Silvery Blue 2, Azure complex 1, Great Spangled Fritillary 17, Aphrodite Fritillary 1, Atlantis Fritillary 7, Meadow Fritillary 15, Crescent species [Pearl/Northern] 78, Question Mark 2, Eastern Comma 1, Mourning Cloak 1, Milbert's Tortoiseshell 5, Red Admiral 1, American Lady 3, Painted Lady 2, Viceroy 1, Eyed Brown 4, Little Wood Satyr  2, Common Ringlet 17, Common Wood Nymph 92*, Monarch 67*, Silver-spotted Skipper 33*, Northern Cloudywing 1, Least Skipper 8, European Skipper 30, Peck's Skipper 1, Tawny-edged Skipper 1, Northern Broken Dash 1, Little Glassywing 1, Delaware Skipper 1, Mulberry Wing 1, Hobomok Skipper 1, Dun Skipper 15.

Saturday
Jun162012

watch us Temporarily Lose our Senses – 2012 Butterfly Count

For one day each summer Rutland County Audubon members and friends temporarily lose their senses as they forsake their traditional bird quest for a butterfly quest!  

Giant Swallowtail Butterfly | Photo by Marv Elliott

On Saturday, July 7, at 9:00 in the morning, we will gather at the West Rutland Price Chopper parking area in anticipation of the West Rutland butterfly count. Butterfly counts parallel Christmas Bird Counts in that they occur at a particular time of year and are restricted to a single day in a circle of prescribed 15 mile diameter.  

The West Rutland count was inaugurated in 1994 by the late Monica Gregory, making this the nineteenth consecutive count, one of the longest running in Vermont. We can anticipate a nice variety of butterflies, thirty-four being an average number of species encountered but the number of individual butterflies can vary widely from a low of 150 to a high of 2090 depending upon recent weather conditions and flights. 

The local butterfly counts are part of a larger effort sponsored by the North American Butterfly Association, now in its thirty-eighth year. For those wishing to have their names recorded as participants in the report published by the NABA, there is a $3 donation.       Counting usually proceeds throughout the day with a break for lunch, so bring something to eat and plenty to drink. Since we will be moving through grassy and brushy areas preparedness should be exercised for the probability of encountering ticks!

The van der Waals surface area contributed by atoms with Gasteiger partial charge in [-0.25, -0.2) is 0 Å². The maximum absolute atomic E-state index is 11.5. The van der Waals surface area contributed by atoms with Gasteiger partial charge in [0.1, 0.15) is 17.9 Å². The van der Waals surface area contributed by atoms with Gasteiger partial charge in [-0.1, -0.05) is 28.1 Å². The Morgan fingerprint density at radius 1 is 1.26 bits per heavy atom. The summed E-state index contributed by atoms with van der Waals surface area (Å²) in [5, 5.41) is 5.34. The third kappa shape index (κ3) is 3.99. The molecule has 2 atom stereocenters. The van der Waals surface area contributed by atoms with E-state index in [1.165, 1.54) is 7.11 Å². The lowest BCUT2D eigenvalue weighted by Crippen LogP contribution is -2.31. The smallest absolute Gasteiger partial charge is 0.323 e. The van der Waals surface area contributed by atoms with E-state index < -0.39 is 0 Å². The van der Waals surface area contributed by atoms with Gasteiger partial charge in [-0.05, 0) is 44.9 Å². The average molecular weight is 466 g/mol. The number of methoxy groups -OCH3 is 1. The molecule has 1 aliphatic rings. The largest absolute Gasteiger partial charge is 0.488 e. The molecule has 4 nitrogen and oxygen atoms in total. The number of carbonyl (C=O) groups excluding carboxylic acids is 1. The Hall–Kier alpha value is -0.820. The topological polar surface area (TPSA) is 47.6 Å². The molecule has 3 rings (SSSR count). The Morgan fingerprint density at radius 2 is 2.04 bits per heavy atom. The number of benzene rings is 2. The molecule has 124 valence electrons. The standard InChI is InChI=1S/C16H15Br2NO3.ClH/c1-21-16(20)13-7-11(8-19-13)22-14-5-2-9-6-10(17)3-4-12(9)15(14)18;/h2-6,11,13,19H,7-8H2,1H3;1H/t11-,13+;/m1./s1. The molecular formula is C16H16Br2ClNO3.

Those with butterfly nets will be capturing several specimens that will be temporarily restrained in glass jars for all to see enabling both immediate identification and reference going forward as the count progresses. The learning curve is surprisingly steep and as competence is gained so is the enjoyment and admiration of these delightful winged creatures.

The count otherwise is free and open to the public. If you have a butterfly net, be sure to bring it along. For further information concerning the West Rutland count call Roy at 775-3461.

Wednesday
Jul212010

annual butterfly count, west rutland’s seventeenth

White Admirals on animal scat

Rutland County Audubon undertook its seventeenth annual “July 4” West Rutland Butterfly Count on Saturday, July 3.The North American Butterfly Association’s counts, now in their thirty-sixth year, are organized along the lines of the Audubon’s Annual Christmas Bird Counts within circles of 15 miles diameter that once designated, remain constant.  The first West Rutland count was organized by Monica and Alan Gregory in 1994.

Ten participants took to the field at 9:00 a.m. on a clear but humid morning with a temperature reading of 68° F.  By the time the day was over for the last participant about 3:30 p.m. the temperature was hovering around 87° F. 

The 35 species tallied was in fact equal to the average over the past 16 years while the individual tally was some 116 short of the average.  Looking over the species diversity and numbers, the highs and the lows over the past 16 years, it would appear that there is neither constancy nor predictability although the counts were undertaken in the same areas and almost on the same calendar date.  One variable seems to be the maturity and passage of the season and that of supportive plant growth.

It was nice to record two Dion Skippers, a species included in “Vermont’s Sweet Sixteen.”

For the most part no attempt was made to differentiate between Northern Crescent and Pearl Crescent, hence Crescent sp.

Eastern Tiger Swallowtail (1), Canadian Tiger Swallowtail (1), Tiger Swallowtail sp. (2), Cabbage White (33), Clouded Sulphur (101), Bronze Copper (2), Coral Hairstreak (1), Acadian Hairstreak (1), Eastern Tailed-Blue (26), Great Spangled Fritillary (27), Aphrodite Fritillary (14), Atlantis Fritillary (4), Meadow Fritillary (172), Crescent sp. (34), Baltimore Checkerspot (3), Question Mark (2), Eastern Comma (2), Painted Lady (1), Red Admiral (6), White Admiral (2), Viceroy (2), Eyed Brown (13), Common Ringlet (5), Common Wood Nymph (12), Monarch (23), Least Skipper (5), European Skipper (60), Indian Skipper (1), Peck’s Skipper (4), Tawny-edged Skipper (1), Long Dash (3), Northern Broken-Dash (7), Little Glassywing (23), Dun Skipper (4), Dion Skipper (2).  Total individuals, (600).  Total species, (35).